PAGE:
While the Minnesota state legislature ponders whether consumers should be able to purchase liquor on Sundays within the state, the U.S. Trademark Trial and Appeal Board (TTAB) has once again concluded that consumers are likely to be confused that beer sold under one mark comes from the same source as wine (or another liquor) sold under a similar mark.  While these TTAB decisions are positive for those who already have their trademark registered, it’s problematic for potential applicants on either side of the debate seeking to protect their mark in this industry.

I have griped before about the USPTO’s firm stance on the relatedness of beer to wine and other liquors – a troubling trend that I think should be adjusted.  In my experience, when a registration is refused on this basis, the Examining Attorney will cite prior case law; evidence supporting that beer, wine and liquor are sold at the same retail outlets; evidence showing that breweries have used wine or bourbon barrels to age their beer; and third party registrations claiming both beer and wine.  I question whether consumers would believe that a craft beer under one mark emanates from the same source as wine sold under a similar mark such that the consumer would be confused as to the source.  I’d like to see someone present some current survey evidence that either supports or dispels this notion based on actual consumer perceptions.  I also don’t see this issue as being much different than how the USPTO has treated apparel items.  Despite apparel items like hats being sold in the same retail outlets as other apparel products like shirts, and some registrations covering both hats and shirts, similar marks for different apparel goods are often both able to co-exist on the Register without issue.    Can’t even the most dejected of Vikings fans distinguish between source for SKOL vodka and a SKOL STOUT beer?  I think so.

In the appeal decided this month, In re Sonoma Estate Vintners, LLC, the Applicant’s mark for BLACKHAWK in class 33 for wine was refused registration based on an alleged likelihood of confusion in view of the registered mark BLACK HAWK STOUT in class 32 for “malt beverages, namely, beer, ales, and stout” owned by Mendocino Brewing Company, Inc.  While copies of the bottle labels are shown below, note that the applied for mark does not include the bird as part of the mark.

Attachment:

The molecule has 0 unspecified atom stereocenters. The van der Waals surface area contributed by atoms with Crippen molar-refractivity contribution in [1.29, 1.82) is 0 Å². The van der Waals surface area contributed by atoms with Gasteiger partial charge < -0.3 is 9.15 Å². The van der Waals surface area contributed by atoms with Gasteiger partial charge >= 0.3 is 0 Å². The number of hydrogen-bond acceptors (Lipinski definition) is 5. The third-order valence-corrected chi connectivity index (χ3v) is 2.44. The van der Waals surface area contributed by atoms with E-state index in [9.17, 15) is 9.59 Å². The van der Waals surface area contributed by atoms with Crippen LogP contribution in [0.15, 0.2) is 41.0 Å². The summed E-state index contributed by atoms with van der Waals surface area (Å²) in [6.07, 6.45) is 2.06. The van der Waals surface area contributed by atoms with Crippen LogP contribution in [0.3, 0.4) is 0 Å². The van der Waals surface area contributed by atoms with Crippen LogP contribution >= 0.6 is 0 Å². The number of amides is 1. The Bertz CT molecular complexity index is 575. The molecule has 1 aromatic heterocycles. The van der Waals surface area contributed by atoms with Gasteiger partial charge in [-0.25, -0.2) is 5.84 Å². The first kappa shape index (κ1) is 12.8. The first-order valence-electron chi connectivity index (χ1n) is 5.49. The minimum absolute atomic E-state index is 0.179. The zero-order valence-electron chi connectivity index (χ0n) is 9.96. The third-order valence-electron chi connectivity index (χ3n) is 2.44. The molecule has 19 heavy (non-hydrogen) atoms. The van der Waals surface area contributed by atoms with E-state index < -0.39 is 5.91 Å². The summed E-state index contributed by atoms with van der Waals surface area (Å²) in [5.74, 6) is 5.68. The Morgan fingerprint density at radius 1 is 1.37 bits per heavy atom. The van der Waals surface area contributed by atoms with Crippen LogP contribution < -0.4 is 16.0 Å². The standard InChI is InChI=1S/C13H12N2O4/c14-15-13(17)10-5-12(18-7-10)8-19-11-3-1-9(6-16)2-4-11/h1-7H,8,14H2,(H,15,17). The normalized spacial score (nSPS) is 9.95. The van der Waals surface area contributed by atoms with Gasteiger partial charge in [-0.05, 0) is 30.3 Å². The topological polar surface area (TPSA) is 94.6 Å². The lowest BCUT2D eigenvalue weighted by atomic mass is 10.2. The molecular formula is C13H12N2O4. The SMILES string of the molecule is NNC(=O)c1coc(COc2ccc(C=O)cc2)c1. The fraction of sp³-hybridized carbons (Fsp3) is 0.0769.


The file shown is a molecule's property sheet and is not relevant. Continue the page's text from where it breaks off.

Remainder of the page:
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The hawks used on both labels are certainly troublesome here, but not considered as part of the refusal.  In supporting the refusal, the Examining Attorney relied only on 15 registrations of marks that were registered for both beer and wine to show relatedness of the goods.  In response, the Applicant raised an interesting argument – many of the cited registrations never obtained a COLA label approval certificate from the TTB, which is required for federal regulation.  Interstate commerce sales of alcohol require federal approval of the label, and this regulated interstate use is needed in order to obtain the trademark registration.  Here, none of the cited third party registrations ever received COLA labels for both wine and beers.

It’s important to note that this isn’t the end of the road for breweries, vineyards, and distilleries when it comes to rights in a trademark.  Among other tactics, the Applicant can always reach out to the Registrant to obtain a coexistence agreement with the Registrant that would allow registration of Applicant’s marks.  Refusal to register also does not necessarily mean that the Applicant is unable to use the mark, since enforceable rights in the US begin upon use of the mark.  Moreover, if the applicant had applied for BLACKHAWK WINERY, they would have had a better chance for obtaining the registration over BLACK HAWK STOUT.

Do you think consumers are likely to confuse beer sold by a craft brewery under one mark from wine sold under a vineyard’s mark?  Was the TTAB’s decision here correct?